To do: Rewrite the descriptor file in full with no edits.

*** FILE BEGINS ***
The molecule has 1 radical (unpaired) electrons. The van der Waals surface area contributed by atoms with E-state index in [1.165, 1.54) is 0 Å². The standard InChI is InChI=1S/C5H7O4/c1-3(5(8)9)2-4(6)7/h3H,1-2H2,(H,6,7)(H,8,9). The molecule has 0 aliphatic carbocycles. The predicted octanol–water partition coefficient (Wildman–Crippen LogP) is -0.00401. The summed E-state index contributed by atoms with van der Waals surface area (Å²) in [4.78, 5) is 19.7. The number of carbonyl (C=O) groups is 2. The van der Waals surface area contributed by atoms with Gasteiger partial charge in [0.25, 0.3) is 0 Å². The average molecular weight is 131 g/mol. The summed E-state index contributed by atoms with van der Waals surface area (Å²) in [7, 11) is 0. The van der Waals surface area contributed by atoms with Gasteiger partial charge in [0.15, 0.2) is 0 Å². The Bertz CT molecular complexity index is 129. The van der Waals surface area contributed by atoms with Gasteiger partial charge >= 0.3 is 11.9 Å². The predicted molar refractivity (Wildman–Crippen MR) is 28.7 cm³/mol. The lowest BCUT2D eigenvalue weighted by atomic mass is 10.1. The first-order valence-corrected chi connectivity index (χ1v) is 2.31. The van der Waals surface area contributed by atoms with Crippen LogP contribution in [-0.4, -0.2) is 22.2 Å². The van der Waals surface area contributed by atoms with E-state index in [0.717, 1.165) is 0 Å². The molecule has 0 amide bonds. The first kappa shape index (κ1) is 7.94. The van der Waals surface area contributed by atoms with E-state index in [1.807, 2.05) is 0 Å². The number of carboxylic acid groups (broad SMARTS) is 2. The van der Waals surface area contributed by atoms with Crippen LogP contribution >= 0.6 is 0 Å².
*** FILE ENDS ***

The molecule has 1 radical (unpaired) electrons. The van der Waals surface area contributed by atoms with E-state index in [1.165, 1.54) is 0 Å². The standard InChI is InChI=1S/C5H7O4/c1-3(5(8)9)2-4(6)7/h3H,1-2H2,(H,6,7)(H,8,9). The molecule has 0 aliphatic carbocycles. The predicted octanol–water partition coefficient (Wildman–Crippen LogP) is -0.00401. The summed E-state index contributed by atoms with van der Waals surface area (Å²) in [4.78, 5) is 19.7. The number of carbonyl (C=O) groups is 2. The van der Waals surface area contributed by atoms with Gasteiger partial charge in [0.25, 0.3) is 0 Å². The average molecular weight is 131 g/mol. The summed E-state index contributed by atoms with van der Waals surface area (Å²) in [7, 11) is 0. The van der Waals surface area contributed by atoms with Gasteiger partial charge in [0.15, 0.2) is 0 Å². The Bertz CT molecular complexity index is 129. The van der Waals surface area contributed by atoms with Gasteiger partial charge >= 0.3 is 11.9 Å². The predicted molar refractivity (Wildman–Crippen MR) is 28.7 cm³/mol. The lowest BCUT2D eigenvalue weighted by atomic mass is 10.1. The first-order valence-corrected chi connectivity index (χ1v) is 2.31. The van der Waals surface area contributed by atoms with Crippen LogP contribution in [-0.4, -0.2) is 22.2 Å². The van der Waals surface area contributed by atoms with E-state index in [0.717, 1.165) is 0 Å². The molecule has 0 amide bonds. The first kappa shape index (κ1) is 7.94. The van der Waals surface area contributed by atoms with E-state index in [1.807, 2.05) is 0 Å². The number of carboxylic acid groups (broad SMARTS) is 2. The van der Waals surface area contributed by atoms with Crippen LogP contribution >= 0.6 is 0 Å².